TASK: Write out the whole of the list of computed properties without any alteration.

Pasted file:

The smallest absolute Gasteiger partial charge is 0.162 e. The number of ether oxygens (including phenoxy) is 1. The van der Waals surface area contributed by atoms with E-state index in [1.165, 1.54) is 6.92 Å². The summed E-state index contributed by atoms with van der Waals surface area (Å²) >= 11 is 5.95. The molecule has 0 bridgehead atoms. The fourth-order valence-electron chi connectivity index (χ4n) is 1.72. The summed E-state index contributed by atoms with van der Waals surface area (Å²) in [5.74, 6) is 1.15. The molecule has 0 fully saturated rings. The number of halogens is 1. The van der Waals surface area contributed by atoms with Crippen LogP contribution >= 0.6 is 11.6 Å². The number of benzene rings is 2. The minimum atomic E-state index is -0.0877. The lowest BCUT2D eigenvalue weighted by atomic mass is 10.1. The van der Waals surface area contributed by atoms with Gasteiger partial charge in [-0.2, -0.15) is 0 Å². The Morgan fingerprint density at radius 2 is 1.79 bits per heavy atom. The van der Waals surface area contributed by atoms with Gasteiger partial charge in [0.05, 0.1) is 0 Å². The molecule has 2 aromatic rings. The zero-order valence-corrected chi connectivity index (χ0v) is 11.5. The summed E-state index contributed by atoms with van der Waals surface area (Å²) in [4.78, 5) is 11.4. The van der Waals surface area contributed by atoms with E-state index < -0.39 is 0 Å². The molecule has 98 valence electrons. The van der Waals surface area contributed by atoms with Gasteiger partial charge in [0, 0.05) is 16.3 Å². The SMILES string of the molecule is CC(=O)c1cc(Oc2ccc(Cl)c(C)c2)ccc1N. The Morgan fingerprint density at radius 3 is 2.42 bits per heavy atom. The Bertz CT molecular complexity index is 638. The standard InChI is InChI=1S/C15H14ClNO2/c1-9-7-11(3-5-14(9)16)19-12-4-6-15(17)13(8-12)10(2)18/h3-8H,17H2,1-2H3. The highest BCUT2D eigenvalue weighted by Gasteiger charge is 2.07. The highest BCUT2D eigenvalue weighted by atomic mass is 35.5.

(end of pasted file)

The smallest absolute Gasteiger partial charge is 0.162 e. The number of ether oxygens (including phenoxy) is 1. The van der Waals surface area contributed by atoms with E-state index in [1.165, 1.54) is 6.92 Å². The summed E-state index contributed by atoms with van der Waals surface area (Å²) >= 11 is 5.95. The molecule has 0 bridgehead atoms. The fourth-order valence-electron chi connectivity index (χ4n) is 1.72. The summed E-state index contributed by atoms with van der Waals surface area (Å²) in [5.74, 6) is 1.15. The molecule has 0 fully saturated rings. The number of halogens is 1. The van der Waals surface area contributed by atoms with Crippen LogP contribution >= 0.6 is 11.6 Å². The number of benzene rings is 2. The minimum atomic E-state index is -0.0877. The lowest BCUT2D eigenvalue weighted by atomic mass is 10.1. The van der Waals surface area contributed by atoms with Gasteiger partial charge in [-0.2, -0.15) is 0 Å². The Morgan fingerprint density at radius 2 is 1.79 bits per heavy atom. The van der Waals surface area contributed by atoms with Gasteiger partial charge in [0.05, 0.1) is 0 Å². The molecule has 2 aromatic rings. The zero-order valence-corrected chi connectivity index (χ0v) is 11.5. The summed E-state index contributed by atoms with van der Waals surface area (Å²) in [4.78, 5) is 11.4. The van der Waals surface area contributed by atoms with E-state index < -0.39 is 0 Å². The molecule has 98 valence electrons. The van der Waals surface area contributed by atoms with Gasteiger partial charge in [0, 0.05) is 16.3 Å². The SMILES string of the molecule is CC(=O)c1cc(Oc2ccc(Cl)c(C)c2)ccc1N. The Morgan fingerprint density at radius 3 is 2.42 bits per heavy atom. The Bertz CT molecular complexity index is 638. The standard InChI is InChI=1S/C15H14ClNO2/c1-9-7-11(3-5-14(9)16)19-12-4-6-15(17)13(8-12)10(2)18/h3-8H,17H2,1-2H3. The highest BCUT2D eigenvalue weighted by Gasteiger charge is 2.07. The highest BCUT2D eigenvalue weighted by atomic mass is 35.5.